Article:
An official from the temp agency that employed the men who found the bomb along the path of the city’s annual Martin Luther King Jr. march said Friday that the company has not fired the men and that they are welcome to work other jobs.
“We’ve certainly not fired them or fired them as a result of them finding the bomb,” said Stacey Burke, Labor Ready spokeswoman. “In fact, we really appreciate their swift action and the fact they notified the right authorities immediately.”
But Brandon Klaus, 22, one of three men who found the bomb, said they were told earlier this month that they could no longer work jobs for the Spokane Public Facilities District and have been shunned from other Labor Ready jobs, too.
Klaus, Mark Steiner and Sherman Welpton were employed by the temp agency Labor Ready and working for the Public Facilities District on Jan. 17 when they found the backpack that contained the bomb. The district operates the INB Performing Arts Center, where the march originates.
Asked if the district requested that Labor Ready not use the men for district jobs, Burke said she “can’t speak for the SPFD.”
Burke stressed that the agency provides temporary work.
“We don’t guarantee the workers a permanent temporary position,” she said. “A job may last two to four days.”
Klaus, however, said he’d been doing work for the Public Facilities District for about five months through Labor Ready.
Kevin Twohig, CEO of the district, said Thursday that the men were not let go, and noted that they were given Standing Ovation Awards for their work. Klaus said the awards came with five $10 Fred Meyer gift certificates.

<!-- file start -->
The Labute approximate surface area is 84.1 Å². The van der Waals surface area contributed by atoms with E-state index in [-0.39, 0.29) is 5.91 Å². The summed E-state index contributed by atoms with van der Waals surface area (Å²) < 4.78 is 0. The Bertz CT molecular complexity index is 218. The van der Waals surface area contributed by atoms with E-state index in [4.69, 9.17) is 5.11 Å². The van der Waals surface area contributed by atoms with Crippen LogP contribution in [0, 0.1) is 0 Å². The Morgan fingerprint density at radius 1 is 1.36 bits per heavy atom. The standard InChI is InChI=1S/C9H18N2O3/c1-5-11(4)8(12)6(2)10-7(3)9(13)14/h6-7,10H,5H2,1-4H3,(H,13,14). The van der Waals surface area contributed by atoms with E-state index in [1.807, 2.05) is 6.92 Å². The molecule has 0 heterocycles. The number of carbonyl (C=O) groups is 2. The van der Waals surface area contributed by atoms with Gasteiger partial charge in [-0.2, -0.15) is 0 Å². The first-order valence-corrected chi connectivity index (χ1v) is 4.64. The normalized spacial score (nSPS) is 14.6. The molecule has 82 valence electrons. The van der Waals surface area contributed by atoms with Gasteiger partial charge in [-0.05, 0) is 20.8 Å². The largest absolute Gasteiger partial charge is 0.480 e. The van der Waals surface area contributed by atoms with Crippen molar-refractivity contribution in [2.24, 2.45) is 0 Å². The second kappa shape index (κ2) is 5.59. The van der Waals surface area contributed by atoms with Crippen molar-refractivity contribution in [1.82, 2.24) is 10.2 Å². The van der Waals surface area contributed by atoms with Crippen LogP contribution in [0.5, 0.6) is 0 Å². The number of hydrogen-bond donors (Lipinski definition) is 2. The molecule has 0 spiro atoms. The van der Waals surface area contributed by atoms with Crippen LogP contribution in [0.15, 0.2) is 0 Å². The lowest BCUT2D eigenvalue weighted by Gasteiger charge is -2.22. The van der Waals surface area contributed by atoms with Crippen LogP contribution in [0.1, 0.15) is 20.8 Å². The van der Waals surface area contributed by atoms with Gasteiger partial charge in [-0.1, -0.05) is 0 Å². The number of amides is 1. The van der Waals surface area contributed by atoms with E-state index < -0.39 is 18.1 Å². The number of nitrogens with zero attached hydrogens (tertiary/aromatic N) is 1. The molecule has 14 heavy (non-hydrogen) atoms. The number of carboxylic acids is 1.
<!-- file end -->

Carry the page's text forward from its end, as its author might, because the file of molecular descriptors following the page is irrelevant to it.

Klaus said he, Steiner and Welpton were reprimanded by Public Facilities District officials for calling police about the bomb before calling them.
They also said they were scolded for providing a TV news station a photo of the bomb and were threatened with being fired if they talked to the news media.
Law enforcement officials have repeatedly praised the men for immediately calling 911 once they grew suspicious of the backpack they found in preparation of the march.
In the days after the foiled bomb attempt, the men were hailed as heroes by Spokane Mayor Mary Verner and other high-profile officials. But while police officers involved were honored by name in a brief ceremony in front of the Spokane City Council, the bomb finders say there were forced to remain anonymous.
“They said we would lose our jobs if we talked to the media,” Klaus said.
The men said they were never informed that they were being hailed by the public for their efforts.
“That didn’t trickle down to us,” Klaus said.
Early this month the men were told by Labor Ready they were no longer welcome to work for the facilities district, Klaus said, because they “were making other employees uncomfortable.”
Klaus said officials were concerned that the bomb would be a public relations problem and made it clear that they didn’t want people to correlate the incident, which occurred on district property, with the district.
Twohig has praised the men’s efforts but added that there were concerns that they “were messing around with the bomb.”
Klaus said that when Steiner first found the bag the three of them set it on a bench and spent probably two minutes or less examining it before they decided it was potentially dangerous and police should be called.
“How were we supposed to know?” said Klaus, in response to the concerns that they opened the backpack. “There’s no training for finding a bomb.”
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